All plans cover emergency services at any hospital in the United States, regardless of what state plan was purchased from, with the exception of Hawaii. As long an emergency is considered life-threatening, it will be covered as in-network, regardless if the hospital is in your plan’s network. Most plans offer benefits in other states and internationally.
Of course, there are some limitations. Every health plan has a “network” of healthcare providers. Whenever you visit a provider outside of your network, you will pay a larger share of the cost. If you choose an HMO plan, your physician network is local, so you may find it harder to use your benefits in another state. If you choose a PPO plan, you will generally have access to a larger network of out-of-state providers.
In most cases, insurance companies are required to pay for reasonable emergency medical expenses regardless of the hospital you go to. This means that if you’re involved in a car accident and taken by ambulance to a hospital outside of your network, your insurance company should still be responsible for paying this expense.
Unfortunately, there is no concrete definition of “emergency,” and some insurance companies will deny claims that they judge as being not true emergencies. It’s always better to understand exactly what your insurance coverage will pay for before traveling than to run the risk of a denied claim after an emergency occurs.
If you have a BCBS PPO Plan, you have access to the BlueCard Program offered through the BCBS Association.
If you have a BCBS HMO Plan, you may have access to the Away From Home Care Program that gives HMO members who are temporarily residing away from home access to care.
Most people do not spend much time considering their health insurance before making travel plans. Before you leave your home, however, it’s a good idea to check with your insurer to see how your coverage will transfer to other parts of the country. Otherwise, you put yourself at risk for losing money on emergency healthcare expenses if difficulties arise during your travels. This is especially important if you travel a lot for business purposes or have a major vacation planned. Knowing what to expect in advance can help you plan your trip accordingly.
If you travel out-of-state often, you may want a multi-state health plan through the Health Insurance Marketplace. Most plans are regional, so consider a multi-state plan even if you only plan to travel between two states.
What Providers Offer Multi-state Plans?
In 2017, multi-state plans are offered through the Blue Cross Blue Shield Association and by Consumer Operated and Oriented Plans (CO-OPs).
How Do Networks Work with Multi-state Plans?
Some multi-state plans offer regional or national provider networks and will reimburse as “in-network” care rendered by providers in other states, but others may not. This information should be provided in the description of the multi-state plan’s features on your state’s health insurance Marketplace.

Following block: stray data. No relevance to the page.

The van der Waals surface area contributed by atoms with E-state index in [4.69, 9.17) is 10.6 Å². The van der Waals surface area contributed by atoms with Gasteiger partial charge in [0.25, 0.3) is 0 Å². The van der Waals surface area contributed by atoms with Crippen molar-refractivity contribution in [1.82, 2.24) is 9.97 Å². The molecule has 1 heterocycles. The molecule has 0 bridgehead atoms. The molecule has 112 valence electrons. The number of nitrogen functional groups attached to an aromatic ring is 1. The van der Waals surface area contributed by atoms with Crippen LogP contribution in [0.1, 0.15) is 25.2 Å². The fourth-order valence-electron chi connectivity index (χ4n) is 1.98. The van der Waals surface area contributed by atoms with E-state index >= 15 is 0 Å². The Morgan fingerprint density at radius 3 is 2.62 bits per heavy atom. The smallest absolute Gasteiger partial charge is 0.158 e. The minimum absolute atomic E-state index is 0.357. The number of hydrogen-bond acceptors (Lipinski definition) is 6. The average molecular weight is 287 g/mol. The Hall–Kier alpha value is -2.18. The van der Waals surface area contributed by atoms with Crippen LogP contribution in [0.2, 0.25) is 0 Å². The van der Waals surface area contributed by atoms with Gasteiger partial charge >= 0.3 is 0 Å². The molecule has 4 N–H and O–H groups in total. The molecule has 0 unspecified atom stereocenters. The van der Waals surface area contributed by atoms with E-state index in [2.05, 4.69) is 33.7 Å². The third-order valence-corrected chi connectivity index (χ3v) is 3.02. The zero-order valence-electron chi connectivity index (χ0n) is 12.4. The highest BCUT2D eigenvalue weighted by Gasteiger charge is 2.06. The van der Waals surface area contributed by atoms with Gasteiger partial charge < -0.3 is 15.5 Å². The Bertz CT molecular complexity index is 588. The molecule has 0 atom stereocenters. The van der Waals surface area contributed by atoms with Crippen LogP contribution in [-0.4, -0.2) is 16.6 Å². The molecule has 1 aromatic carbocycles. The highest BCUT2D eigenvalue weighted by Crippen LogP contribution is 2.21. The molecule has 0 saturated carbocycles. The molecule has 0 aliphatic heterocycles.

It’s very important to understand your plans network, you should not expect care options to be consistent between states. Be aware of out-of-network coverage cost sharing and limits.
States offering Multi-State Plans as of 2017:
Are Multi-state Plans More Expensive?
In general a multi-state plan isn’t more expensive. However, the cheapest marketplace plans will often be local HMOs (without multi-state options. In this way, the cheapest multi-state option will often cost more than the cheapest marketplace plan. Comparing one PPO to it’s similar MSP, you may find the multi-state options to have a lower price-tag due to competition of the large network.
Specific cost sharing will very for each covered benefit depending upon your plan and network.
Can I get cost Assistance on a Multi-State Plan?
These plans work just like regular Marketplace plans and are eligible for cost assistance.
Multi-State or PPO?
In some states PPO’s cover you out of state, in others only a multi-state plan will. Again it’s important to check networks and coverage limits of any plan you buy.
What to do Before Traveling
Before traveling, be sure to contact your insurance company to clarify how out-of-state claims will be handled:
- Ask if there are any in-network physicians or hospitals at your destination
- Get clarification about how “emergency” is defined by your insurance company
- Determine what you would need to pay out of pocket when visiting a doctor
- Verify whether urgent care facilities are acceptable or if only emergency rooms can be covered
- Ask whether there are any specific requirements to filing a claim for an out-of-network physician
Once you know how your insurance company will handle the claim, you can make decisions regarding your best course of action. This may mean creating a list of approved medical providers for easy reference. It may also mean purchasing temporary travel insurance to cover your emergency expenses. Whatever you do, confirming your plans with your insurance company is the best way to prevent unwelcome surprises during your travels.